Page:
Posted by Anthony Demangone
Happy Monday, everyone! I hope you enjoyed your weekend half as much as I did. Here are a few items to get yourself rolling.
Regulatory Compliance School. We're gearing up for a record crowd at this month's NAFCU Regulatory Compliance School. NAFCU's attorneys have been busy drafting a new manual for the event. Here's a sneak peek at the manual's table of contents. As you can see, we've been pretty busy for the past year or so. We'll have the manual available for sale later this spring if anyone is interested.
1099. We're getting closer to a legislative fix to the 1099-MISC fiasco that came out of last year's health care reform legislation.
CFPB. The new agency continues to meet with "smaller" institutions. The CFPB wrote of a recent visit by community bankers. They recently met with NAFCU staff and a small number of NAFCU member credit union CEOs as well. The agency is hearing a lot from us, but it will be important to continue a dialogue regarding concerns we have with regulatory burden. And an open door is much better than the alternative.
Fiduciary duties. NCUA responded to a request from NAFCU to clarify that a federal credit union's board of directors can continue to delegate its ultimate authority over senior management to the chief executive officer of the federal credit union.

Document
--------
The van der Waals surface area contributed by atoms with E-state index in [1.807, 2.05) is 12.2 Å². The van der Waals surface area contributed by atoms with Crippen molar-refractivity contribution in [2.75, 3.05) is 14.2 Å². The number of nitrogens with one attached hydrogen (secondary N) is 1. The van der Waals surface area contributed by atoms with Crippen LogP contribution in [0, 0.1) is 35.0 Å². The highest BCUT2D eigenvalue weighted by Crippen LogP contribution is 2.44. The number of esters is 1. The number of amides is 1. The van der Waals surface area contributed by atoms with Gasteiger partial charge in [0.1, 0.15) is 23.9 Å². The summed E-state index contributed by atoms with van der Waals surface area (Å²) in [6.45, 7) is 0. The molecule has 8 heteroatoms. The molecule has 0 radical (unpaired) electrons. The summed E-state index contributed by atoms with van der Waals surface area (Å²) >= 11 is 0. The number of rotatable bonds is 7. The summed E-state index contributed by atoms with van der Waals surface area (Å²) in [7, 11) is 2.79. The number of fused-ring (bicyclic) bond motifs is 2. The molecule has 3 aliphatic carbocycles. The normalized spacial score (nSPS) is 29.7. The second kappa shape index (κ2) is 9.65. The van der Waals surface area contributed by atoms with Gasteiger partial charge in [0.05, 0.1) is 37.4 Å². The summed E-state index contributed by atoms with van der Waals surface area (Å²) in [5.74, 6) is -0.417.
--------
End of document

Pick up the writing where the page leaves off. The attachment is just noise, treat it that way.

In response to Hunt’s specific questions, (Bob) Fenner said this doesn’t change existing NCUA policy. The full board may delegate to its executive committee the authority to hire, fire, determine duties of, set compensation for and discipline senior management, he said. It can also, within limits, delegate to the chief executive officer the authority to hire, fire and compensate subordinate employees, including other management personnel.
Fenner noted that “if a board determines to delegate to the CEO the authority to hire, fire, fix the compensation of, or discipline other senior managers,” appropriate standards and controls should be put in place.
Mortgages. Reuters reports state attorney generals have sent proposals to America's largest mortgage lenders that recommends principal reductions before resorting to foreclosure. This doesn't appear to directly affect credit unions, but attorney generals can effectively regulate on a national basis if they strike the right agreements with the right parties. (Think HVCC.) Stay tuned.
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